MUSWELLBROOK SHIRE COUNCIL

Heading: Notice of Proposed Development Application

DEVELOPMENT APPLICATION NO.

30/2019

APPLICANT:

Repinski Pty Ltd

C/- Casson Planning & Development Services

5 Standstead Close

SCONE  NSW  2337

CONSENT AUTHORITY:

Muswellbrook Shire Council

 

PROPOSED SITE:

LOT 2 DP 6758 & LOT 100 DP 1193814

26 & 28-32 Maitland Street MUSWELLBROOK

PROPOSED DEVELOPMENT:

Demolition of Existing Dwelling and Sheds, Construction of Additional Motel Units, Extension of Restaurant and Consolidation of Titles

INTEGRATED DEVELOPMENT STATUS:

The proposed development is integrated development under the provisions of Section 4.46(1) of the Environmental Planning and Assessment Act 1979 requiring approval from the NSW Department of Industry - Natural Resources Access Regulator

Council has received the above development application which is on public exhibition between 17 April 2019 and 17 May 2019. During this public exhibition period, the documentation accompanying this application may be viewed on Council’s website or at Council’s Administration Centre, 157 Maitland Street, Muswellbrook between 9.00am and 4.30pm weekdays.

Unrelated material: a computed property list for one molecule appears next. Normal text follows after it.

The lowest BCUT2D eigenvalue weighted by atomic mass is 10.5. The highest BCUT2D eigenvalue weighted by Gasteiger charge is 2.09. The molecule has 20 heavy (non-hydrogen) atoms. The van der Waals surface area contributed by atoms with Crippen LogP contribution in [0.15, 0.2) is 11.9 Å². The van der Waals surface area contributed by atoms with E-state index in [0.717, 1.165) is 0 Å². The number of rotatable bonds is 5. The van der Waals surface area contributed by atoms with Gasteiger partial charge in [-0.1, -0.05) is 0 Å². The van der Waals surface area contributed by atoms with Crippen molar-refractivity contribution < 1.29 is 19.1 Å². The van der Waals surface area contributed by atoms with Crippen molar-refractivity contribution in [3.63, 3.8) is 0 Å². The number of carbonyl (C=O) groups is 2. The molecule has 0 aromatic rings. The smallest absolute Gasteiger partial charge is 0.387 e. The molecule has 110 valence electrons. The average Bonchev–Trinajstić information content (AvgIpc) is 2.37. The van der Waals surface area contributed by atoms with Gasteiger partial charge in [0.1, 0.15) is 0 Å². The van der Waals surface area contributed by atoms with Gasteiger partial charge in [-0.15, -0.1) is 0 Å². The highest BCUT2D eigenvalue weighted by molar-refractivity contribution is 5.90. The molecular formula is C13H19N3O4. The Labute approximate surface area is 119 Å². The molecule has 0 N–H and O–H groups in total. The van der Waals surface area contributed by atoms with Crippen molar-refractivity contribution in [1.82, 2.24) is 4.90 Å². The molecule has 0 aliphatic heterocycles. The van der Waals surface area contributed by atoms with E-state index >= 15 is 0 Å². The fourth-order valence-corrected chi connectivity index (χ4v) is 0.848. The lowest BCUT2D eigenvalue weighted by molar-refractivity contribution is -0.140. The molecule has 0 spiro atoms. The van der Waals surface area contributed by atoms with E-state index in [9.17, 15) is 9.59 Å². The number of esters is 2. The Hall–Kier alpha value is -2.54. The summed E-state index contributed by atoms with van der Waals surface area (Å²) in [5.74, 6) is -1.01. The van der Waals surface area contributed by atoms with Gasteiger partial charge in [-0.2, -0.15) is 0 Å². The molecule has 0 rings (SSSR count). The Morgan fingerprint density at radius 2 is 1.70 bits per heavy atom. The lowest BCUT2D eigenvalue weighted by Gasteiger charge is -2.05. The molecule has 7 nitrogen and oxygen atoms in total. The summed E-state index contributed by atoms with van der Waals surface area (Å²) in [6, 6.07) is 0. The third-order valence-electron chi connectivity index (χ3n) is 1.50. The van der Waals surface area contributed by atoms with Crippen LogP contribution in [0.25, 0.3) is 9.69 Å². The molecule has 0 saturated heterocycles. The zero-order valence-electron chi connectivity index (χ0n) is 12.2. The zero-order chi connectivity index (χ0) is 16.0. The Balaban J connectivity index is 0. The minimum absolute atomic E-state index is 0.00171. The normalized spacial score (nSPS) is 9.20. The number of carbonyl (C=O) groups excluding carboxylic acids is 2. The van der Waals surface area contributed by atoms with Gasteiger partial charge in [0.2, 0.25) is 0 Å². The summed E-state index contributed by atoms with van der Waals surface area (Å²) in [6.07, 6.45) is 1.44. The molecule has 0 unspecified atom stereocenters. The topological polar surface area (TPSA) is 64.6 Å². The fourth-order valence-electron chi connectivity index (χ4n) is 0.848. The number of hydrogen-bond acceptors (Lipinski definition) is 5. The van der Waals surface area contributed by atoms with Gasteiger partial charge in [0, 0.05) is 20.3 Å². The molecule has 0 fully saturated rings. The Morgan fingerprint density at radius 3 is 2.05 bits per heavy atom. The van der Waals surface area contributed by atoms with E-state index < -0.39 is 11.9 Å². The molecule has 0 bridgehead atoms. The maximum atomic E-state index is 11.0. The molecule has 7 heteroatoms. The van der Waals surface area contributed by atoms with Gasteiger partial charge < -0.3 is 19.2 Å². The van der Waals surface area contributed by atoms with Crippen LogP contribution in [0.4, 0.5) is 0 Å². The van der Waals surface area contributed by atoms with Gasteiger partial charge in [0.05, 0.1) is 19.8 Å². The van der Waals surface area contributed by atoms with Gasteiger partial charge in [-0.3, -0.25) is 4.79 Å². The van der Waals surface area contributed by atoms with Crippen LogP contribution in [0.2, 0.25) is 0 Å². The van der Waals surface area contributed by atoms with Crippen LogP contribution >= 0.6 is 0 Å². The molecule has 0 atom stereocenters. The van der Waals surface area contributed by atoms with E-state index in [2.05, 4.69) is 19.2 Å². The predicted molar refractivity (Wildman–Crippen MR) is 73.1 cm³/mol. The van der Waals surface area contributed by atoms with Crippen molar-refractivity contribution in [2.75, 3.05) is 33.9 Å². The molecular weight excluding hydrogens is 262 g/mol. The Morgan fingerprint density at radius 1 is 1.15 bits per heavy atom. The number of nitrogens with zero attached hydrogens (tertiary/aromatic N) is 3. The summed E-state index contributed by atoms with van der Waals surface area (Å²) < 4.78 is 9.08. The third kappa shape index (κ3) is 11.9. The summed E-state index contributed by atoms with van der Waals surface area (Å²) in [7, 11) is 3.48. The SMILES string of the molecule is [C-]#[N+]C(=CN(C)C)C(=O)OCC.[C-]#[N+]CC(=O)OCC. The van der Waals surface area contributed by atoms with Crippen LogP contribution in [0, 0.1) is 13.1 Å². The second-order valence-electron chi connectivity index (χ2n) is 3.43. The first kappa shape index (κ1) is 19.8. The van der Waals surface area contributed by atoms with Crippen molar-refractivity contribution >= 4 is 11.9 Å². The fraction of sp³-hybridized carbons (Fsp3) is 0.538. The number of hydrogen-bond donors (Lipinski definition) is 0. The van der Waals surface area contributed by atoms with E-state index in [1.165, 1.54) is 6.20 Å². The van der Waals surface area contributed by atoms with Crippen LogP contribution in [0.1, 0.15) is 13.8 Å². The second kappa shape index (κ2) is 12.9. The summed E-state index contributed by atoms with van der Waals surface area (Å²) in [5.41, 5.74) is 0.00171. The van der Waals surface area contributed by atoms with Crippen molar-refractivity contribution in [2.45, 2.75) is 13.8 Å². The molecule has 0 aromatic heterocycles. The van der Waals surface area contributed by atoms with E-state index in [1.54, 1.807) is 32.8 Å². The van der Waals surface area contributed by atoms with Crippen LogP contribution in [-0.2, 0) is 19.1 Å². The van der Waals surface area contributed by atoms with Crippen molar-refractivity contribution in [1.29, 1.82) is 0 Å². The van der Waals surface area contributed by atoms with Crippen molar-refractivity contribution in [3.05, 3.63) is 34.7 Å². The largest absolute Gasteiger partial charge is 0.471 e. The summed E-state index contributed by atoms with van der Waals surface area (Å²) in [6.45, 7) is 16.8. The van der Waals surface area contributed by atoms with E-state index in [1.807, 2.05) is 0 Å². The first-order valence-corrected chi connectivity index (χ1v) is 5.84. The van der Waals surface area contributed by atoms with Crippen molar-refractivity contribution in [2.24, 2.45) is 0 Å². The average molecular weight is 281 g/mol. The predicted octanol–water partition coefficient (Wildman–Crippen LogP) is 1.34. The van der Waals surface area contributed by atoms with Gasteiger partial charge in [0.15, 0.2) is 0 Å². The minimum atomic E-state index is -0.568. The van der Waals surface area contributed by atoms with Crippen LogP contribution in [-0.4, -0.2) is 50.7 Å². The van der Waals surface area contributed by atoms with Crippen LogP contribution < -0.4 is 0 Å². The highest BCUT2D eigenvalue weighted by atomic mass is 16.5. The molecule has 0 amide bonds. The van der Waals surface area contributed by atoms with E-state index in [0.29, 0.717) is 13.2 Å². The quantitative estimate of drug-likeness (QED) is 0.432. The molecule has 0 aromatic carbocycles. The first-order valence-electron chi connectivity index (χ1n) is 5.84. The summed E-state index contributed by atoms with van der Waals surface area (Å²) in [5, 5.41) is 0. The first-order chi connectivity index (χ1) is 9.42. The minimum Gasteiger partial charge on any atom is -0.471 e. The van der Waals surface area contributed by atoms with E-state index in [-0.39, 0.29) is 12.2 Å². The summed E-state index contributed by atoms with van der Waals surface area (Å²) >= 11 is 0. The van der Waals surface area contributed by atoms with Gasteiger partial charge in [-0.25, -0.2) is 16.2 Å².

Any person wishing to make a submission regarding the proposed development should do so in writing addressed to the General Manager, Muswellbrook Shire Council, to reach Council before the close of business on 17 May 2019.  Any submissions by way of an objection should be supported by the grounds for that objection.

All submissions, including personal information, will be made available for public inspection and may be included in full in any reports to Council, Government Agencies or other relevant bodies in the determination of the application.  All reports are published in the Council Business Paper which is also available to the public.

For further information please contact Council’s Senior Development Planner, Mr Hamish McTaggart on 02 6549 3860.

Details of the proposed development are available on Council’s Website: www.muswellbrook.nsw.gov.au